Nevada City’s city council postpones decision on cannabis business permit renewals | TheUnion.com

Nevada City’s city council postpones decision on cannabis business permit renewals

It has been nearly a year since Nevada City began issuing cannabis business permits, authorizing 17 “entitlements” to date. Only eight of those have made it through that initial process and been issued permits to operate.

But even though the majority of the permit holders have yet to open their doors and generate any revenue, they still need to apply for a permit renewal.

What that will entail was the subject of a lengthy discussion last week by Nevada City’s city council. The issue was postponed, however, after pushback from many of the permit holders. They argued a proposed renewal process was unnecessarily onerous and expensive.

That process, as outlined by City Planner Amy Wolfson in a staff report, includes several items that were required as part of the initial permit issuance, such as written notices to property owners within 300 feet, and a “Coordination Plan” for waste management, security and delivery schedules for businesses in shared buildings.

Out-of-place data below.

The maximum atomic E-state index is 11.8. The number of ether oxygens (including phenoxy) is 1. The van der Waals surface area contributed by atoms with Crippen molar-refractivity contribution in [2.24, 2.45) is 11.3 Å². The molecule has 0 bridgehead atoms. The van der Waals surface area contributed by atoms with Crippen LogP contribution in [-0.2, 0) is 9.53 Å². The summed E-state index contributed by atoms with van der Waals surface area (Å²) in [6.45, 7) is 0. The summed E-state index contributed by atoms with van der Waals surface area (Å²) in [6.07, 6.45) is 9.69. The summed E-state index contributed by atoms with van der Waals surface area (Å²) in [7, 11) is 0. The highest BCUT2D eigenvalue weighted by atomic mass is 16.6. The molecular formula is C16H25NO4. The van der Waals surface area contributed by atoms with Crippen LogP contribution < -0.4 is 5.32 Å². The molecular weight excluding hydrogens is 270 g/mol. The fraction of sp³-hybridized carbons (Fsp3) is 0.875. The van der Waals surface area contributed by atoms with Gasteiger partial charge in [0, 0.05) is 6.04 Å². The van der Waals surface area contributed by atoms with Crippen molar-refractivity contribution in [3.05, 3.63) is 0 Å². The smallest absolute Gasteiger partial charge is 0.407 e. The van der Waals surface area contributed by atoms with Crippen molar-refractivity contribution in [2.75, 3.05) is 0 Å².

Those requirements, as well as a $5,000 processing fee, were protested by the cannabis business owners.

Diana Gamzon of the Nevada County Cannabis Alliance summarized the main issues where amendments were felt to be necessary. For one, she said, requiring updated LiveScans on a yearly basis was excessive and, she suggested, discriminatory. The yearly notice to neighbors also was excessive, she said.

Gamzon said permit renewals should not be as time-consuming as initial applications, and questioned the $5,000 cost.

“I’d look for some justification for that number,” she said.

Other issues that need to be addressed include a requirement for a coordination plan for businesses that are in the same building but do not share any common space, as well as a requirement that the business to have been in regular or continuous operation for at least four months prior to the renewal.

“Many are not operational yet,” Gamzon said, “We recommend that section be removed entirely.”

City Manager Catrina Olson said the city had found the fees it was charging for the permits were not covering costs, and added the funds generated would help pay for a much-needed compliance officer.

In the end, city council members opted to continue the discussion until their next council meeting. A provisional extension was granted to Floracy, whose permit comes up for renewal on June 5.

Contact reporter Liz Kellar at 530-477-4236 or by email at lizk@theunion.com.


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